Use this URL to cite or link to this record in EThOS: http://ethos.bl.uk/OrderDetails.do?uin=uk.bl.ethos.604654
Title: “Polarised city space and the‘Handyman Aesthetic’”
Author: Winter, Keith
Awarding Body: University of Ulster
Current Institution: Ulster University
Date of Award: 2013
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Abstract:
This thesis is divided into three chapters of theoretical research, each followed by an analysis of related artwork. 'This structure is intended to demonstrate a dialogue between art practice and text-based investigation. The city is a representation of human impact and behaviour. To understand city space through art involves drawing closer to the objects embedded in polarised spaces. To further investigate these we require a new spatial language. While recent discourse on art and urban theory has been important, the connection between contemporary sculpture and the city continues to need further development. To further explore the interface between art and architecture it is necessary to reveal the spaces between buildings, between high and low capital, between antiquity and modernity and between the art object and the viewer. The relationships between Mastery and Slavery, Order and Chaos and Light and Dark 'drives' are explored through philosophical models and applied to spaces. These models include those of Hegel, Nietzsche, Schopenhauer and others. The definition of space is examined in relation to time, capital and existing spatial terms. Two new terms, 'Sterile' and 'Dissonant' are coined and applied to five accessible spaces, located and investigated in five cities around the world via methods of 'drifting', documentation and intervention. Finally, the space of the gallery and the object of art becomes the focus of the study, with a particular concentration on four emerging artists who are implementing a fresh material language in their work. 'The Handyman Aesthetic' concept builds on this work and outlines modes of operation that move from the city to the gallery and back to the city. Through the interwoven exhibitions I present there is a development of 'The Handyman Aesthetic'. In extracting potent debris from city spaces and representing these in a gallery context I am seeking to demonstrate acknowledgement. This acknowledgement occurs between an art object and viewer.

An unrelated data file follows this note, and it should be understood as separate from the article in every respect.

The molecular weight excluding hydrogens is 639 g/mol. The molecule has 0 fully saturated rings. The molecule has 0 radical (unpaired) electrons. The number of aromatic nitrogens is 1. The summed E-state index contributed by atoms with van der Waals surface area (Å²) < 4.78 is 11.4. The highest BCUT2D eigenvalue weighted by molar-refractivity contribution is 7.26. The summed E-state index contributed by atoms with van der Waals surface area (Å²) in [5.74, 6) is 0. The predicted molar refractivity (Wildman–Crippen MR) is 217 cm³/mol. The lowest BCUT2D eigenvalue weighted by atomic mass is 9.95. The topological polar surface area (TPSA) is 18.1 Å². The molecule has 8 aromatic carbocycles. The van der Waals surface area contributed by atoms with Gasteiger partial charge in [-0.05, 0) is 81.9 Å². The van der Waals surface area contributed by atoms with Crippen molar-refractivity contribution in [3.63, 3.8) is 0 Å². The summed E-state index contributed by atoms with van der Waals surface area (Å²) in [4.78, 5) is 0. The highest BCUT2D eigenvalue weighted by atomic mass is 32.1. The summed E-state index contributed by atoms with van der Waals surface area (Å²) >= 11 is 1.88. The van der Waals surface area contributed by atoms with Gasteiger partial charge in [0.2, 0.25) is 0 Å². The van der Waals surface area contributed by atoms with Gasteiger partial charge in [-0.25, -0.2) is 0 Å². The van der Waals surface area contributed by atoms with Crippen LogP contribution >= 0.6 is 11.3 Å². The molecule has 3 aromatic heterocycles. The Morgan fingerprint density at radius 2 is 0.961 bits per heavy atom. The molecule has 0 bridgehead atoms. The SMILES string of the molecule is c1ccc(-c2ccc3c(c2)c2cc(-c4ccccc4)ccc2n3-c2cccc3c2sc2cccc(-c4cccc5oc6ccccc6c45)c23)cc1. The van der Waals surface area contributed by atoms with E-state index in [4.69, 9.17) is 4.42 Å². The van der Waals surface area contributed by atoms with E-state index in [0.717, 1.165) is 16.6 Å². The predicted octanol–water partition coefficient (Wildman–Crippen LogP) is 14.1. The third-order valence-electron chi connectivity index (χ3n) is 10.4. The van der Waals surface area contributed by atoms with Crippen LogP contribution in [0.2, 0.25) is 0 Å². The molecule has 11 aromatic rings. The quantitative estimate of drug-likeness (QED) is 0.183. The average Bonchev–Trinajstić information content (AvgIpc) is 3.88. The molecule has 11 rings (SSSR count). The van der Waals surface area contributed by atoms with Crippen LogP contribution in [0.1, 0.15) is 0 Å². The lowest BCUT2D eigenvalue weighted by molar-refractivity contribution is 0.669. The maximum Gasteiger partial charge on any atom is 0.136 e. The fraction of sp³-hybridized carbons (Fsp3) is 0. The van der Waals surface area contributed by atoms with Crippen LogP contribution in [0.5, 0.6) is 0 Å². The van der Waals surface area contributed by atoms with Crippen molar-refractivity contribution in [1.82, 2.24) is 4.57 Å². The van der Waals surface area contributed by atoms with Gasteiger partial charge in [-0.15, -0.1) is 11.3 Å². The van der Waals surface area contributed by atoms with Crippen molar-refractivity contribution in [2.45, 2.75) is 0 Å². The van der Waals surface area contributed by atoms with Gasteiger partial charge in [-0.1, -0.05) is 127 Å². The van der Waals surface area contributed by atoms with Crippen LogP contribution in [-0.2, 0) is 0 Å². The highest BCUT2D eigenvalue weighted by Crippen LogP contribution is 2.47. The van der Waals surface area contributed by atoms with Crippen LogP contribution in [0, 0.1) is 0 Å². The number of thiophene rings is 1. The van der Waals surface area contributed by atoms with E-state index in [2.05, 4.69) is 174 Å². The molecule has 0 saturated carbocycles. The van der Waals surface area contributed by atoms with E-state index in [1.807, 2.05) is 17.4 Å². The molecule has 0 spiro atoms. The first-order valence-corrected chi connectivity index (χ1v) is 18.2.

Supervisor: Not available Sponsor: Not available
Qualification Name: Thesis (Ph.D.) Qualification Level: Doctoral
EThOS ID: uk.bl.ethos.604654  DOI: Not available
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